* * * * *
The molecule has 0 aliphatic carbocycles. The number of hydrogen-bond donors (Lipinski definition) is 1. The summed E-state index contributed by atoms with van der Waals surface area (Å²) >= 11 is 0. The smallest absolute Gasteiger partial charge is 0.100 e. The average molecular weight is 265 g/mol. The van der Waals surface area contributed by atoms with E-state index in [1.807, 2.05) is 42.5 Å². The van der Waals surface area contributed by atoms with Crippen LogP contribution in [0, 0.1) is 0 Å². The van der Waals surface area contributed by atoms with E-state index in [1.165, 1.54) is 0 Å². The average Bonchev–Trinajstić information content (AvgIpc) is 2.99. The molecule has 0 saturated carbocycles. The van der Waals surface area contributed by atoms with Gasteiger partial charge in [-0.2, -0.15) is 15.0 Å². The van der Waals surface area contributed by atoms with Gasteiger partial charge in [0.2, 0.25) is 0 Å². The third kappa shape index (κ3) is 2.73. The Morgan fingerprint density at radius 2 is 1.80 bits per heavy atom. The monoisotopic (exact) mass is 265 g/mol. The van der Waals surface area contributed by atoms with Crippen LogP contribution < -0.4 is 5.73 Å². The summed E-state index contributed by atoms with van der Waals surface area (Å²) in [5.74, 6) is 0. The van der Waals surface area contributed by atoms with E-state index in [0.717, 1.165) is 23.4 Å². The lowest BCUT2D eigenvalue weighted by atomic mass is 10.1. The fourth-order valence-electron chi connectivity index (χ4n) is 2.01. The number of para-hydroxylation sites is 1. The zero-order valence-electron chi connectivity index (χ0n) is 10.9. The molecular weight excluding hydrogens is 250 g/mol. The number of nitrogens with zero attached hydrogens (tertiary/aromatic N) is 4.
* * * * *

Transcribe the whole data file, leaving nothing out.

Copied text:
The molecule has 0 aliphatic carbocycles. The number of hydrogen-bond donors (Lipinski definition) is 1. The summed E-state index contributed by atoms with van der Waals surface area (Å²) >= 11 is 0. The smallest absolute Gasteiger partial charge is 0.100 e. The average molecular weight is 265 g/mol. The van der Waals surface area contributed by atoms with E-state index in [1.807, 2.05) is 42.5 Å². The van der Waals surface area contributed by atoms with Crippen LogP contribution in [0, 0.1) is 0 Å². The van der Waals surface area contributed by atoms with E-state index in [1.165, 1.54) is 0 Å². The average Bonchev–Trinajstić information content (AvgIpc) is 2.99. The molecule has 0 saturated carbocycles. The van der Waals surface area contributed by atoms with Gasteiger partial charge in [-0.2, -0.15) is 15.0 Å². The van der Waals surface area contributed by atoms with Gasteiger partial charge in [0.2, 0.25) is 0 Å². The third kappa shape index (κ3) is 2.73. The Morgan fingerprint density at radius 2 is 1.80 bits per heavy atom. The monoisotopic (exact) mass is 265 g/mol. The van der Waals surface area contributed by atoms with Crippen LogP contribution < -0.4 is 5.73 Å². The summed E-state index contributed by atoms with van der Waals surface area (Å²) in [5.74, 6) is 0. The van der Waals surface area contributed by atoms with E-state index in [0.717, 1.165) is 23.4 Å². The lowest BCUT2D eigenvalue weighted by atomic mass is 10.1. The fourth-order valence-electron chi connectivity index (χ4n) is 2.01. The number of para-hydroxylation sites is 1. The zero-order valence-electron chi connectivity index (χ0n) is 10.9. The molecular weight excluding hydrogens is 250 g/mol. The number of nitrogens with zero attached hydrogens (tertiary/aromatic N) is 4.